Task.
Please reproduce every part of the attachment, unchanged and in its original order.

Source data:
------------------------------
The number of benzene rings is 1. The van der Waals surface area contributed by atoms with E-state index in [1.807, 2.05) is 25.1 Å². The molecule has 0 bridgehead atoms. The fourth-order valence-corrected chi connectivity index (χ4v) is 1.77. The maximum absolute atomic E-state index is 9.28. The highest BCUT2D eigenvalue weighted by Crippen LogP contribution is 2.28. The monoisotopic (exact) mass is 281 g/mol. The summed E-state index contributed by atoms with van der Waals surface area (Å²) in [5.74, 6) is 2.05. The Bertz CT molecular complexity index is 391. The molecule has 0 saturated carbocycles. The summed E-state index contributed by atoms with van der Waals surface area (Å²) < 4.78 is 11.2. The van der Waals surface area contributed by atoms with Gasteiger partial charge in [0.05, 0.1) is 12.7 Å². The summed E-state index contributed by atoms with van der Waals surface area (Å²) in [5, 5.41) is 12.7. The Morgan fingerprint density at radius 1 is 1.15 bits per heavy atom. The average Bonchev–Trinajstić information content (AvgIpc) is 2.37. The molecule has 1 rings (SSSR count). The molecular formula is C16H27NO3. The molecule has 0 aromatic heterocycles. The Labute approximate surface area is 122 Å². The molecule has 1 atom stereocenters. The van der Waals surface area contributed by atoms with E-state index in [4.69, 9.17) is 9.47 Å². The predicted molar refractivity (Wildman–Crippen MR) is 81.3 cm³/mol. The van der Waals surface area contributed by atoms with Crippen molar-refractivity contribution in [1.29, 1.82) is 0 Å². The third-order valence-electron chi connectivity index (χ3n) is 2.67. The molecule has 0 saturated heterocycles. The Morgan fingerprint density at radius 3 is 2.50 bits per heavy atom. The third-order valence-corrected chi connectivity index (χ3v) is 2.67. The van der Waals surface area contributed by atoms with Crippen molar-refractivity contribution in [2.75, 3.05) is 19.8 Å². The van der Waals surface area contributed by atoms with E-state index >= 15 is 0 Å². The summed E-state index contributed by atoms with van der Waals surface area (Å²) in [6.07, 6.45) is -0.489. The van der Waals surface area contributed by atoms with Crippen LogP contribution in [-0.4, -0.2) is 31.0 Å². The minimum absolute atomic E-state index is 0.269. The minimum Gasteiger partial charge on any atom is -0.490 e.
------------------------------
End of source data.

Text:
The number of benzene rings is 1. The van der Waals surface area contributed by atoms with E-state index in [1.807, 2.05) is 25.1 Å². The molecule has 0 bridgehead atoms. The fourth-order valence-corrected chi connectivity index (χ4v) is 1.77. The maximum absolute atomic E-state index is 9.28. The highest BCUT2D eigenvalue weighted by Crippen LogP contribution is 2.28. The monoisotopic (exact) mass is 281 g/mol. The summed E-state index contributed by atoms with van der Waals surface area (Å²) in [5.74, 6) is 2.05. The Bertz CT molecular complexity index is 391. The molecule has 0 saturated carbocycles. The summed E-state index contributed by atoms with van der Waals surface area (Å²) < 4.78 is 11.2. The van der Waals surface area contributed by atoms with Gasteiger partial charge in [0.05, 0.1) is 12.7 Å². The summed E-state index contributed by atoms with van der Waals surface area (Å²) in [5, 5.41) is 12.7. The Morgan fingerprint density at radius 1 is 1.15 bits per heavy atom. The average Bonchev–Trinajstić information content (AvgIpc) is 2.37. The molecule has 1 rings (SSSR count). The molecular formula is C16H27NO3. The molecule has 0 aromatic heterocycles. The Labute approximate surface area is 122 Å². The molecule has 1 atom stereocenters. The van der Waals surface area contributed by atoms with E-state index in [4.69, 9.17) is 9.47 Å². The predicted molar refractivity (Wildman–Crippen MR) is 81.3 cm³/mol. The van der Waals surface area contributed by atoms with Crippen molar-refractivity contribution in [1.29, 1.82) is 0 Å². The third-order valence-electron chi connectivity index (χ3n) is 2.67. The molecule has 0 saturated heterocycles. The Morgan fingerprint density at radius 3 is 2.50 bits per heavy atom. The third-order valence-corrected chi connectivity index (χ3v) is 2.67. The van der Waals surface area contributed by atoms with Crippen molar-refractivity contribution in [2.75, 3.05) is 19.8 Å². The van der Waals surface area contributed by atoms with E-state index >= 15 is 0 Å². The summed E-state index contributed by atoms with van der Waals surface area (Å²) in [6.07, 6.45) is -0.489. The van der Waals surface area contributed by atoms with Crippen LogP contribution in [-0.4, -0.2) is 31.0 Å². The minimum absolute atomic E-state index is 0.269. The minimum Gasteiger partial charge on any atom is -0.490 e.